know, there`s a lot of investigation that you simply don`t share with the
public. You hold that back to use to make sure you`ve got the right person
when you arrest them.

MATTHEWS: Let`s bring in right now, an expert, WNBC`s Jonathan

Jonathan, thank you for joining us.

You know where we`re at in covering this and what everybody else is
pretty much in the same place, who`s got it straight, which is we`ve got
the materials at hand that has been discovered, the pressure cooker,
battery pack and circuit board and I didn`t mention a piece of black nylon
that could have been part of the bag.

How does that lead to someone? And then I want to get to the question
of surveillance tape.

JONATHAN DIENST, WNBC: Well, the best explanation that we`ve gotten
is that if they find and track these parts to where they were sold and who
purchased them, that`s going to help lead them to the suspect, you know,
pretty straight forward. And we`ve seen this in previous investigations in
the 1993 World Trade Center bombing. They found a part of the van with the
VIN number. They were able to track to the rental agency, find out who
rented that van. And as a result, they caught the suspects.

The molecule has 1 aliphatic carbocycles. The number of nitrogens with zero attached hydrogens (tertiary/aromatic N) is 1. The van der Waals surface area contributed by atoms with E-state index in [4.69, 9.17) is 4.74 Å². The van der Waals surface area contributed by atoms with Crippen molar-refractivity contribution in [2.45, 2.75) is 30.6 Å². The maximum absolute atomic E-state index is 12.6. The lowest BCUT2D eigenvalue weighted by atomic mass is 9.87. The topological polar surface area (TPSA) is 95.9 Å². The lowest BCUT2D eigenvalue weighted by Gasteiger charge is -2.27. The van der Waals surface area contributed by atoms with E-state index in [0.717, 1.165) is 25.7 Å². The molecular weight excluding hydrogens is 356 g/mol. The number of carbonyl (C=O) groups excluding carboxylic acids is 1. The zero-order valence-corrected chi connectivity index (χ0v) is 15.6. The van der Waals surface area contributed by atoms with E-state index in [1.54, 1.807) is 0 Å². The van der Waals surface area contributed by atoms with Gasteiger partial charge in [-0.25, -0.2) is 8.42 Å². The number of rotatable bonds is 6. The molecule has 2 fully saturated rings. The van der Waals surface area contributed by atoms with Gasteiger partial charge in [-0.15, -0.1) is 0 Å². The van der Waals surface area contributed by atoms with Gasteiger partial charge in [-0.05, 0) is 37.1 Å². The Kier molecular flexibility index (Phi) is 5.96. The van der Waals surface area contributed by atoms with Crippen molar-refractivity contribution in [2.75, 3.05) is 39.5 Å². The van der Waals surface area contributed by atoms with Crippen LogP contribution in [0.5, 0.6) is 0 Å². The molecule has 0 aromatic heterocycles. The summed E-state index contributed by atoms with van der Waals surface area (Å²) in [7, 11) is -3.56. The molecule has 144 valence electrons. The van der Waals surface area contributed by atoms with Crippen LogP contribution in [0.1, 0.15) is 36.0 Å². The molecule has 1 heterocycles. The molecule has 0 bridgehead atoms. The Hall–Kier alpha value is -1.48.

So, same theory here. So, that`s what they`re pouring over. That`s
part of the investigation and, of course, pouring all over the videotapes
for leads and that one piece of videotape of a suspect putting down a bag
outside the Lord & Taylor or caught on the Lord & Taylor surveillance tape
is another.

But, again, as Pete Williams and myself have been reporting all day,
there is no suspect. There is no arrest. There is no specific name. Now,
we`ve been told that there have been several names out there that obviously
they would want to run them down, but so far, we`re told what they`ve run
has been ruled out.

So, the investigation is ongoing, moving forward. That piece of tape
is one of many critical pieces that they are using to try to track suspects